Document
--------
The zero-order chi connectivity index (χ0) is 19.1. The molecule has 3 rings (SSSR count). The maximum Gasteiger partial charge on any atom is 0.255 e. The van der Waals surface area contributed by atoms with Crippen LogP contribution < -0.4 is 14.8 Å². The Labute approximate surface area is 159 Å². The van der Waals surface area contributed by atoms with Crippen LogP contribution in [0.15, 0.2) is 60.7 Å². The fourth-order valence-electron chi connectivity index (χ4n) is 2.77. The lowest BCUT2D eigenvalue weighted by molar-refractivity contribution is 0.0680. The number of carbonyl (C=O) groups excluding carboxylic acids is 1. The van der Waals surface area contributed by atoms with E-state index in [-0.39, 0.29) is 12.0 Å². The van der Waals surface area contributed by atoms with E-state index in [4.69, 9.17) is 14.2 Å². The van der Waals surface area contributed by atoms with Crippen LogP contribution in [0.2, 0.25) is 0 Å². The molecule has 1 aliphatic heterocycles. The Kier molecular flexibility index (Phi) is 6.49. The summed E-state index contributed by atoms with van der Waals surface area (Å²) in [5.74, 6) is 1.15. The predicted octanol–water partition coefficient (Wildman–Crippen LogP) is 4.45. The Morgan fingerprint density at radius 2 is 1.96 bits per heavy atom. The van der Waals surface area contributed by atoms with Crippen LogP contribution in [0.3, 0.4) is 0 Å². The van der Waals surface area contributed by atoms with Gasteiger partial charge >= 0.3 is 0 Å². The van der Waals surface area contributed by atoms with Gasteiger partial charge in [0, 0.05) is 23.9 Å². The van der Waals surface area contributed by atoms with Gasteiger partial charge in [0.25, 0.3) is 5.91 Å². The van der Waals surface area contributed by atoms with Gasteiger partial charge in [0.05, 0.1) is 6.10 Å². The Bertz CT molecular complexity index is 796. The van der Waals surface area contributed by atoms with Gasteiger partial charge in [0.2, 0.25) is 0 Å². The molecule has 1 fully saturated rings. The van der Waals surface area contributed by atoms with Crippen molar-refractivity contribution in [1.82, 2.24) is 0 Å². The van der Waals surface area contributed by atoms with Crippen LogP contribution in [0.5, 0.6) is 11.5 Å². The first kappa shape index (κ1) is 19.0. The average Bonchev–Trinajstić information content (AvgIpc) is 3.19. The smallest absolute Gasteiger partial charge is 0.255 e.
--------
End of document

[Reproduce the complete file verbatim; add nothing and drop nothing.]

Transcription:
The zero-order chi connectivity index (χ0) is 19.1. The molecule has 3 rings (SSSR count). The maximum Gasteiger partial charge on any atom is 0.255 e. The van der Waals surface area contributed by atoms with Crippen LogP contribution < -0.4 is 14.8 Å². The Labute approximate surface area is 159 Å². The van der Waals surface area contributed by atoms with Crippen LogP contribution in [0.15, 0.2) is 60.7 Å². The fourth-order valence-electron chi connectivity index (χ4n) is 2.77. The lowest BCUT2D eigenvalue weighted by molar-refractivity contribution is 0.0680. The number of carbonyl (C=O) groups excluding carboxylic acids is 1. The van der Waals surface area contributed by atoms with E-state index in [-0.39, 0.29) is 12.0 Å². The van der Waals surface area contributed by atoms with E-state index in [4.69, 9.17) is 14.2 Å². The van der Waals surface area contributed by atoms with Crippen LogP contribution in [0.2, 0.25) is 0 Å². The molecule has 1 aliphatic heterocycles. The Kier molecular flexibility index (Phi) is 6.49. The summed E-state index contributed by atoms with van der Waals surface area (Å²) in [5.74, 6) is 1.15. The predicted octanol–water partition coefficient (Wildman–Crippen LogP) is 4.45. The Morgan fingerprint density at radius 2 is 1.96 bits per heavy atom. The van der Waals surface area contributed by atoms with Crippen LogP contribution in [0.3, 0.4) is 0 Å². The van der Waals surface area contributed by atoms with Gasteiger partial charge >= 0.3 is 0 Å². The van der Waals surface area contributed by atoms with Gasteiger partial charge in [0, 0.05) is 23.9 Å². The van der Waals surface area contributed by atoms with Gasteiger partial charge in [0.25, 0.3) is 5.91 Å². The van der Waals surface area contributed by atoms with Gasteiger partial charge in [0.05, 0.1) is 6.10 Å². The Bertz CT molecular complexity index is 796. The van der Waals surface area contributed by atoms with Gasteiger partial charge in [0.2, 0.25) is 0 Å². The molecule has 1 fully saturated rings. The van der Waals surface area contributed by atoms with Crippen molar-refractivity contribution in [1.82, 2.24) is 0 Å². The van der Waals surface area contributed by atoms with Crippen LogP contribution in [0.5, 0.6) is 11.5 Å². The first kappa shape index (κ1) is 19.0. The average Bonchev–Trinajstić information content (AvgIpc) is 3.19. The smallest absolute Gasteiger partial charge is 0.255 e.